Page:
In a past life, I was lucky enough to be a Director of a chapter of the Founder Institute. I ran the program here in Perth for a little over 2 years, but had to make the hard call to step back from it when I became co-founder of Appbot. Last night I attended the first event run by the new FI Directors.
They had full house of budding entrepreneurs. Over a glass of wine I chatted with about a dozen attendees at the end of the event and one theme came up over and over…
How do you find your perfect co-founder?
Finding the right co-founder is really hard to do, and as one of the few entrepreneurs I know with a really epic co-founder relationship I found myself thinking about it throughout the rest of the evening. As our company, Appbot, has been growing I have been really feeling the true value of working with Stu. We’ve got each others’ backs, and stressful as it all is, it’s amazing fun too.
Last night I was reminded how rare this is… Had I stacked the deck in my favour somehow in order to partner with Stu on Appbot? Was it just amazing luck? Could I figure out any replicable things that other founders could try, in order to improve their own odds of finding the best person to work with? Given that I now have that glorious thing, 20/20 hindsight, how could someone else test whether their co-founder relationship was going to be awesome?
16 hours later and this post is just bubbling out of me.
I have to share it.
So here goes…
Related Article: 16 Common Mistakes Young Startups Make
Test #1: Do you trust each other?
If the answer is anything other than an unequivocal “yes”, you should be reconsidering working with this person. You should be able to answer this question in a nanosecond. Hesitation is your enemy, gut-instinct is your friend.
Test #2: Do you laugh at each others’ jokes?
Startups are hard, even when they’re easy. There will be days where you feel overwhelmed, exhausted, confused, lost or demoralised, and on those days laughter is your bestie, believe me. Being able to lighten the mood for each other is, IMHO, an invaluable trait.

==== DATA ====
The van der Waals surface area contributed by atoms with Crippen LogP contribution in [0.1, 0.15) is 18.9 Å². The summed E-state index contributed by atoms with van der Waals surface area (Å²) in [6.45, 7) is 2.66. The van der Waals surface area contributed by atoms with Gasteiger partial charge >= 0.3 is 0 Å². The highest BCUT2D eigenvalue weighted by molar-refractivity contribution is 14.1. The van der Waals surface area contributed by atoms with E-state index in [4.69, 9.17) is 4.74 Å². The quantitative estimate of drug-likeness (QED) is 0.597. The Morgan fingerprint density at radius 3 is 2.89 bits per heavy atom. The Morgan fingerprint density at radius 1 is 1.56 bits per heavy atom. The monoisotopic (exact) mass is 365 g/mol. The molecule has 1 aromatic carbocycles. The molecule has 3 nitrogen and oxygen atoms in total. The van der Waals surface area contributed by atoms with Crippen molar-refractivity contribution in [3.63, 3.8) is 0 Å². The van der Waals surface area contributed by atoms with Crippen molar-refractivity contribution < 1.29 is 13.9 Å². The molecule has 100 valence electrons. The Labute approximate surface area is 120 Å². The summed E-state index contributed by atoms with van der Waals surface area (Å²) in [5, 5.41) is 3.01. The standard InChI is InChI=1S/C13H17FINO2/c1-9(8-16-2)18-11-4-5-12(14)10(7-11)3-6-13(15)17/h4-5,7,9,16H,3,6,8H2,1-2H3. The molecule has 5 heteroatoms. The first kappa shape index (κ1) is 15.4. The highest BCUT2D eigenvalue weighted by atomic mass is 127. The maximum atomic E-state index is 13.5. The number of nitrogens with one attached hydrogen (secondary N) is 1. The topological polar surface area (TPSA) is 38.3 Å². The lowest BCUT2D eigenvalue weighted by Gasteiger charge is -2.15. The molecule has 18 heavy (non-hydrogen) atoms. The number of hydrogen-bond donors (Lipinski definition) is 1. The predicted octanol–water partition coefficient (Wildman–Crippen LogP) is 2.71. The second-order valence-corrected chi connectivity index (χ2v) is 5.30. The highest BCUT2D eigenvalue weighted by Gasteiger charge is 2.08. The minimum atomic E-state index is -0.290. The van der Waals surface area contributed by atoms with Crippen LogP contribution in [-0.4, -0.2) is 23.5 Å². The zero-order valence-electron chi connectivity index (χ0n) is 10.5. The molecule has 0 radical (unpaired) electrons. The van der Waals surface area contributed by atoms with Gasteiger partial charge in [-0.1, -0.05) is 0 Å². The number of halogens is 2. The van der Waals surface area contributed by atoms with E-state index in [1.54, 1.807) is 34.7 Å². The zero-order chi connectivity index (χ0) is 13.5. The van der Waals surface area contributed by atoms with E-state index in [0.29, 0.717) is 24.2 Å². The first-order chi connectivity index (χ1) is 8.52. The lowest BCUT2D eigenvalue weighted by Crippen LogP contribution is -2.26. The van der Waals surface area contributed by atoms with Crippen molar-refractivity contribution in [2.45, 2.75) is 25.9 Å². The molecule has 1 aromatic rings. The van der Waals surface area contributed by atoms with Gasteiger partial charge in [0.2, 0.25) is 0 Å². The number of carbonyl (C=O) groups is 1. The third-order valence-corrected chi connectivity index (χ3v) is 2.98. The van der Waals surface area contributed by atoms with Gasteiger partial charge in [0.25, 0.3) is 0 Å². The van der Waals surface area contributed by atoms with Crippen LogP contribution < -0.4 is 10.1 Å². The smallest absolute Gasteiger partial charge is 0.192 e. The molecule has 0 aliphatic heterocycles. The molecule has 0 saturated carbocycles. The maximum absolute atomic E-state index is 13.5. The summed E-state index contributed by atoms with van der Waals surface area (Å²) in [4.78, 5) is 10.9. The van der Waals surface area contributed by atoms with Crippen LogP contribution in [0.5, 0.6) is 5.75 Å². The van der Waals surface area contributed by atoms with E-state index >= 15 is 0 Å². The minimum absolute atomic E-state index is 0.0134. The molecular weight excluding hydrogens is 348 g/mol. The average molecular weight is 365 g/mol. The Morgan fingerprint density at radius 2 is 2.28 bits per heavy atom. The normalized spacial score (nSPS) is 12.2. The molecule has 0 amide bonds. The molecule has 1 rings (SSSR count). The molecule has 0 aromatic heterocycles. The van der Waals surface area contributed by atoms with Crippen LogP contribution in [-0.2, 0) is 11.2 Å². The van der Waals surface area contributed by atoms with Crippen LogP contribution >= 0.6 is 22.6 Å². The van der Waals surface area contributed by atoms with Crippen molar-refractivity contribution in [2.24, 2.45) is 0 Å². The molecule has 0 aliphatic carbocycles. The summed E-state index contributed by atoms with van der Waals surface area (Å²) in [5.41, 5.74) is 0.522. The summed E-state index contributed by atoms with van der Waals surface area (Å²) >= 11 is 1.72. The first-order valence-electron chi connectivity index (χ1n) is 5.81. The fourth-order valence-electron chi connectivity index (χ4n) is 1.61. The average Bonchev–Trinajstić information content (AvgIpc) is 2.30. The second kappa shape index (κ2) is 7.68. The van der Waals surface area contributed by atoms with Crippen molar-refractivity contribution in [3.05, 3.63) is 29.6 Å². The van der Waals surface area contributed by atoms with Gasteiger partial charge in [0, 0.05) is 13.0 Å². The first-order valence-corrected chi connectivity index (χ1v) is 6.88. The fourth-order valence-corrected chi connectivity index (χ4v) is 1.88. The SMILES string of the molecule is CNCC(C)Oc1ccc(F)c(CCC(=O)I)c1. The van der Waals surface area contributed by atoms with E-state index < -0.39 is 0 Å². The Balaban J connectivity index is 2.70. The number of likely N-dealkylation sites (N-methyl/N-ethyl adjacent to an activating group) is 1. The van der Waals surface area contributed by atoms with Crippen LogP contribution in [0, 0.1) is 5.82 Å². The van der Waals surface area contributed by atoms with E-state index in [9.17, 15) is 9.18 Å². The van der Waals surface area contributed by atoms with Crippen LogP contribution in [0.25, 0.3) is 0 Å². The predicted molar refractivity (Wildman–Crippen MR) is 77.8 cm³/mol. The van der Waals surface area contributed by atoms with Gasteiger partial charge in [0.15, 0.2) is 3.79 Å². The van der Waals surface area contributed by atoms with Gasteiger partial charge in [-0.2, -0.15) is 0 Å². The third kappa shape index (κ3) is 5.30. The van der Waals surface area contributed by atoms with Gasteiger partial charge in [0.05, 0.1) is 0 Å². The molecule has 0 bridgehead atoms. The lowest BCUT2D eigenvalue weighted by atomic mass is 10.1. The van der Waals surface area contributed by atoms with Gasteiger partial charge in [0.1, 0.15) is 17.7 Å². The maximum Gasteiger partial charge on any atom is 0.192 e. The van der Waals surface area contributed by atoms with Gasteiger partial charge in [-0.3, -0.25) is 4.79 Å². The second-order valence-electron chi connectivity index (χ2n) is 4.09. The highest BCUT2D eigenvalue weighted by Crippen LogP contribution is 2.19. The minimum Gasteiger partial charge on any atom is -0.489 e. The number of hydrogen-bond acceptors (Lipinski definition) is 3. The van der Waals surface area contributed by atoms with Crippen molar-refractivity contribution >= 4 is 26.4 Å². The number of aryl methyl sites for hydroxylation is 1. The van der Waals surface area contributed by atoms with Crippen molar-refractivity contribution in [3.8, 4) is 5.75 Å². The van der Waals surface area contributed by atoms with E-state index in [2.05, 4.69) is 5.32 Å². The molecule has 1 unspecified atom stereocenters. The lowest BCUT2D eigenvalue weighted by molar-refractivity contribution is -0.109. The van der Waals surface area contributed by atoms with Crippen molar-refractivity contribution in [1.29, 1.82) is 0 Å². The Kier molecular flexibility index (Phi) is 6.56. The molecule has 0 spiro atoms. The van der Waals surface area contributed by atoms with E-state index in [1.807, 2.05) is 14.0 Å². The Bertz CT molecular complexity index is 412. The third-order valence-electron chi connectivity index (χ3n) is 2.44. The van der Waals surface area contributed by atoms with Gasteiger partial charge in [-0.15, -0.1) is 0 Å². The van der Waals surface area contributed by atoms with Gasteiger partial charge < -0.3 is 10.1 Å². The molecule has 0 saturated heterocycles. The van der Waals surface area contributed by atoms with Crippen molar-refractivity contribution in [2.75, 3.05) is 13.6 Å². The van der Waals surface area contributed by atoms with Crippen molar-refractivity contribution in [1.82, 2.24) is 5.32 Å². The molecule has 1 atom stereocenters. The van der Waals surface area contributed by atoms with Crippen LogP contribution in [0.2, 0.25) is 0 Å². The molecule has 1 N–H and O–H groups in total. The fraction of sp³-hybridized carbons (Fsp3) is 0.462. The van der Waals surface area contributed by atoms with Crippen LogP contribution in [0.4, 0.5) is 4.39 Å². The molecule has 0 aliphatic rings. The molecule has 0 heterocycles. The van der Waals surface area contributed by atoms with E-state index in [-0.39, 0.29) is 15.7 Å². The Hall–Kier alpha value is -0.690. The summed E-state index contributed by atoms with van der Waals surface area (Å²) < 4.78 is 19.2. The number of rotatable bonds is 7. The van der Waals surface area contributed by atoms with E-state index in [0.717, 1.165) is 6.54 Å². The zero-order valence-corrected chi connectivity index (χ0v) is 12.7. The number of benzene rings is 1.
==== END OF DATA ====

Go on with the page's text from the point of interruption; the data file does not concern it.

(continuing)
Test #3: Do you have BIG respect for their previous work?
This isn’t just about the work itself, although that’s important. What did the people that worked with them previously think about working with your co-founder? Try to focus on non-verbal queues here — when your co-founder came up in conversation with people who’ve worked with him or her before, did the commentary feel warm and respectful? There’s a lot of temptation to focus on what the other person can do but HOW they did it, in the interpersonal sense, is probably more important if you’re going to have a really positive co-founder relationship.
Test #4: How do you compare on risk aversion?
If you’re a mid-spectrum kind of person, you probably want to find a co-founder who is similar. If, like me, you’re relatively comfortable with risk, I recommend working with a co-founder who is more conservative and vice versa. Stu and I balance each other really well on risk, and it gives me multiples of confidence that we make better decisions together.
Test #5: Are your personal situations similar?
This test is about empathy; about being able to understand each others’ personal challenges, strengths, priorities. Personally, I reckon having a co-founder whose personal relationship is in good shape is pretty important — happiness at home is contagious, and in my experience the reverse can also be true. If kids are part of the picture for you, having a co-founder who also has those kinds of responsibilities is really awesome (and provides a heap of solid material for point #2 ☺ ).
Test #6: Are your skills complementary?
Being awesome at really diverse stuff is a big advantage — if you each have different strengths your company will thrive on multiple fronts and you’ll be happy working on different aspects of the business simultaneously. That’s not to say you can’t both love some of the same stuff, just not ALL the same stuff. Make sure you know what kinds of things your co-founder procrastinates over, and check that list against your own. Overlaps on the “stuff I put off” list are best avoided.
Test #7: How does your co-founder cope with stress?
Arguably the hardest thing to make a judgement on when you first start to work with someone, but a factor you can’t afford to ignore. In situations where you don’t have first-hand experience of your co-founder under stress, think about whether you know anything about how they’ve handled really stressful stuff in the past — war stories they’ve shared, or personal stories. Past colleagues often give you clues about this too.